Another reason might be the approaching world war. The officers of Ming look less and less Chinese as the strip goes on, and more like German officials. The uniforms look more European, and the officers all sport monocles and mustaches. Whatever the reason, I was glad to see the bright yellow turned off!
That (I'll admit, lengthy) commentary aside, it's good rip-snorting fun, as always. A page turner, and I'm glad I have them all in one volume, instead of having to wait a week between each cliff-hanger! ...more
A good, concise history. Only 42 pages long, it still manages to provide a lot of information, though at a very introductory level. As such it is a goA good, concise history. Only 42 pages long, it still manages to provide a lot of information, though at a very introductory level. As such it is a good entry to the subject, and the further reading list at the end is very helpful....more
**spoiler alert** I read the first book, Armageddon 2419, in part of a larger anthology that I haven't reviewed yet. But that book was good enough to**spoiler alert** I read the first book, Armageddon 2419, in part of a larger anthology that I haven't reviewed yet. But that book was good enough to make me find this one as well.
The book is uneven. It starts out much in the vein of the first one. Then, as it seemed like it might be a rehash, the author launches into a lengthy, tw0-chapter explanation of the science behind all of technology. Which was hard to follow, and, in the midst of trying, realized that it was completely unnecessary, as all the science was made up. But after making it through that, the book picked up, and got even more interesting than the first.
Rogers is captured by the Han overlords (more on this later), and it is here, for the first time in the two books, that the faceless enemy is actually seen. This makes the book very interesting, and adds a whole new dimension to the plot. And are these villains overthrown? I hid this review because of spoilers, but one of the interesting things about both books is that they have built-in spoilers. The book is supposed to have been written, not as events were happening, but as Rogers was an old man, looking back at events that took place decades before. So, in a sense, you know what will happen, but you have to learn how, which I enjoyed.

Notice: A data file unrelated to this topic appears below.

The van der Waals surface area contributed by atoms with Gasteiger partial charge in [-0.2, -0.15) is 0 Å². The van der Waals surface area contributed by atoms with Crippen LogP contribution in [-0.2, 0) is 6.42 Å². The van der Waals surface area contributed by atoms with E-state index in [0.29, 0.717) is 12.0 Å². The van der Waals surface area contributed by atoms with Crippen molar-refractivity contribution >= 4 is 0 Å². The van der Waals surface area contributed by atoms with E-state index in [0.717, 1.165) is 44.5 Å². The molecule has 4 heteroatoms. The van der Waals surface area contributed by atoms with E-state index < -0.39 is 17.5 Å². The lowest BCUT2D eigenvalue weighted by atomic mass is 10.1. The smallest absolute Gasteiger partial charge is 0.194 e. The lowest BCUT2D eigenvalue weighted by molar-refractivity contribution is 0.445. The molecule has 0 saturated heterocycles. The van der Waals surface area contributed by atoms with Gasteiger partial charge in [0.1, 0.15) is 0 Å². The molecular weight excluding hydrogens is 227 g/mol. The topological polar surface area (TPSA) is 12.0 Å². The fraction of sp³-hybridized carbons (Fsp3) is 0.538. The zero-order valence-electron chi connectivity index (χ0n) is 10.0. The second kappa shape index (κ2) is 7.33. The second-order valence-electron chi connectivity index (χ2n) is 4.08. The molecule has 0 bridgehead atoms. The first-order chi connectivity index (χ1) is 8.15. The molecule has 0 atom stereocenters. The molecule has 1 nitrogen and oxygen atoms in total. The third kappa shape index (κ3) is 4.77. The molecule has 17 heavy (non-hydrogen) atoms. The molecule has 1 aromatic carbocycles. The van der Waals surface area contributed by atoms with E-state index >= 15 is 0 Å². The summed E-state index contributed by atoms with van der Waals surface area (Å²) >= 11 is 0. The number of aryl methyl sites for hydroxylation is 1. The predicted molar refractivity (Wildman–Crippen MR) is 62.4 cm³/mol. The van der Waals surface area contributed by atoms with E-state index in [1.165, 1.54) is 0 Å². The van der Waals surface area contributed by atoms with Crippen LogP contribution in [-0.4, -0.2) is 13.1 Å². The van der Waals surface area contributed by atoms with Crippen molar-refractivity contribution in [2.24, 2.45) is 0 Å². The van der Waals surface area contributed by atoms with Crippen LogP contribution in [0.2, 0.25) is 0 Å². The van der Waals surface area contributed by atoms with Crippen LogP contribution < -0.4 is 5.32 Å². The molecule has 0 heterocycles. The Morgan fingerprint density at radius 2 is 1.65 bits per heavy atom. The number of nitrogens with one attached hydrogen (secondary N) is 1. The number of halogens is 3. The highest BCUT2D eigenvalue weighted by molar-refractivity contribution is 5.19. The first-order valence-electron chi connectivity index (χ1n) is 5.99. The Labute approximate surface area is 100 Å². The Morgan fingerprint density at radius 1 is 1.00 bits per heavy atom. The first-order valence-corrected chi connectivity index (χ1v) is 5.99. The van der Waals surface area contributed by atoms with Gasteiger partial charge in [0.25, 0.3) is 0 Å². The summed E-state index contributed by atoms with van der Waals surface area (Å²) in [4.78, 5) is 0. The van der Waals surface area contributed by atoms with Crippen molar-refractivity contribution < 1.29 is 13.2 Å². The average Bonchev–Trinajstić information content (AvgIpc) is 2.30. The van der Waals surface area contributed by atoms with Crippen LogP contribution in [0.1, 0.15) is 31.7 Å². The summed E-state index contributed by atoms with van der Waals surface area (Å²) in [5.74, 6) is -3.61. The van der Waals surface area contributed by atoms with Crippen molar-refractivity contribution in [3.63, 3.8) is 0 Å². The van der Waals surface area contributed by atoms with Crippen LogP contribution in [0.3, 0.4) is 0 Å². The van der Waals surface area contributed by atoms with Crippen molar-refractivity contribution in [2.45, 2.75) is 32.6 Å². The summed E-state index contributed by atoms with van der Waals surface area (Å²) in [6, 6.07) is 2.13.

As for race, in the first book and for most of this one, the Han seem like pure Yellow Terror propaganda - faceless stereotyped Asian enemies. However, once Rogers actually meets the Han, they seem otherwordly, and have whiter skin than his, as he's been out in the sun and they dwell in the artificial luxury of their cities. And in the end, it turns out that they are inhuman, with extra-terrestrial origins. When the Han have been overthrown, and people the world over return to their own rule, Rogers and Wilma go travelling. There they meet and praise various peoples, Europeans, Africans, and Chinese happily, because all of these are fellow humans. And this was in 1929, an era I wouldn't associate with racial open-mindedness. So while the tone of the writing may not be as it would today, I imagine his views were very progressive for the time.
Along those lines, he is even more progressive with his women characters. In 25th century America, with the people on the run from technological overlords, there is no room for fainting damsels that need to be rescued. In fact, there's one episode where he plans to leave his wife Wilma so that he can go on a dangerous mission. His crew-mates conspire to sneak her aboard, however. It turns out that acting as he did was the greatest insult a man could give a woman, but she forgives him, as he's from the 20th century. Someone with his primitve mentality can't be expected to realize this equality!...more